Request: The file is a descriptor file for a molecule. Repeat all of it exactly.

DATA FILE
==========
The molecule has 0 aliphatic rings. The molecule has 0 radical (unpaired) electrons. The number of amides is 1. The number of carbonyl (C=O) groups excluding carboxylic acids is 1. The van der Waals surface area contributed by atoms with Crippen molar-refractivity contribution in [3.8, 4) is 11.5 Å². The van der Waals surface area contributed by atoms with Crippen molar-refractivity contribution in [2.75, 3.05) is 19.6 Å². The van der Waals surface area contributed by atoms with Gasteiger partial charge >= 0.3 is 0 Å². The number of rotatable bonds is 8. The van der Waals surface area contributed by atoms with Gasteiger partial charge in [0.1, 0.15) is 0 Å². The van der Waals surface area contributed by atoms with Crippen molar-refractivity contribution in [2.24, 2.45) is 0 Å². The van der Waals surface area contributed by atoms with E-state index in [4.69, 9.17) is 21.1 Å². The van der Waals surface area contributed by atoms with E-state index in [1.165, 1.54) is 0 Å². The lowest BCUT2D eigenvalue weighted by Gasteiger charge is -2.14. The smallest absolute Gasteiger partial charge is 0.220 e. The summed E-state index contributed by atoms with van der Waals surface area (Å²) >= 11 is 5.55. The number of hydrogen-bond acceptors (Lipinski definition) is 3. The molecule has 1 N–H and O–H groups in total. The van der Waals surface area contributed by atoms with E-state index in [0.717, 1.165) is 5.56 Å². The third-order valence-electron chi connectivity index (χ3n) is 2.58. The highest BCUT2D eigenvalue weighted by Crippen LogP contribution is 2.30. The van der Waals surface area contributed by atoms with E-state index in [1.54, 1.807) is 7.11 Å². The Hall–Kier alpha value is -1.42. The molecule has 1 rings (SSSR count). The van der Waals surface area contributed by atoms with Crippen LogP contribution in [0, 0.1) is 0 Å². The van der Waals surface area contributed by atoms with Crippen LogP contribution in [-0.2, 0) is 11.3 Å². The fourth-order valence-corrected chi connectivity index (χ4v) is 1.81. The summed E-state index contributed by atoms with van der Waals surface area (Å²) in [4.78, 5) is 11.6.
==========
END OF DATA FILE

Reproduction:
The molecule has 0 aliphatic rings. The molecule has 0 radical (unpaired) electrons. The number of amides is 1. The number of carbonyl (C=O) groups excluding carboxylic acids is 1. The van der Waals surface area contributed by atoms with Crippen molar-refractivity contribution in [3.8, 4) is 11.5 Å². The van der Waals surface area contributed by atoms with Crippen molar-refractivity contribution in [2.75, 3.05) is 19.6 Å². The van der Waals surface area contributed by atoms with Gasteiger partial charge >= 0.3 is 0 Å². The number of rotatable bonds is 8. The van der Waals surface area contributed by atoms with Gasteiger partial charge in [0.1, 0.15) is 0 Å². The van der Waals surface area contributed by atoms with Crippen molar-refractivity contribution in [2.24, 2.45) is 0 Å². The van der Waals surface area contributed by atoms with E-state index in [4.69, 9.17) is 21.1 Å². The van der Waals surface area contributed by atoms with E-state index in [1.165, 1.54) is 0 Å². The lowest BCUT2D eigenvalue weighted by Gasteiger charge is -2.14. The smallest absolute Gasteiger partial charge is 0.220 e. The summed E-state index contributed by atoms with van der Waals surface area (Å²) >= 11 is 5.55. The number of hydrogen-bond acceptors (Lipinski definition) is 3. The molecule has 1 N–H and O–H groups in total. The van der Waals surface area contributed by atoms with E-state index in [0.717, 1.165) is 5.56 Å². The third-order valence-electron chi connectivity index (χ3n) is 2.58. The highest BCUT2D eigenvalue weighted by Crippen LogP contribution is 2.30. The van der Waals surface area contributed by atoms with E-state index in [1.54, 1.807) is 7.11 Å². The Hall–Kier alpha value is -1.42. The molecule has 1 rings (SSSR count). The van der Waals surface area contributed by atoms with Crippen LogP contribution in [0, 0.1) is 0 Å². The van der Waals surface area contributed by atoms with Crippen LogP contribution in [-0.2, 0) is 11.3 Å². The fourth-order valence-corrected chi connectivity index (χ4v) is 1.81. The summed E-state index contributed by atoms with van der Waals surface area (Å²) in [4.78, 5) is 11.6.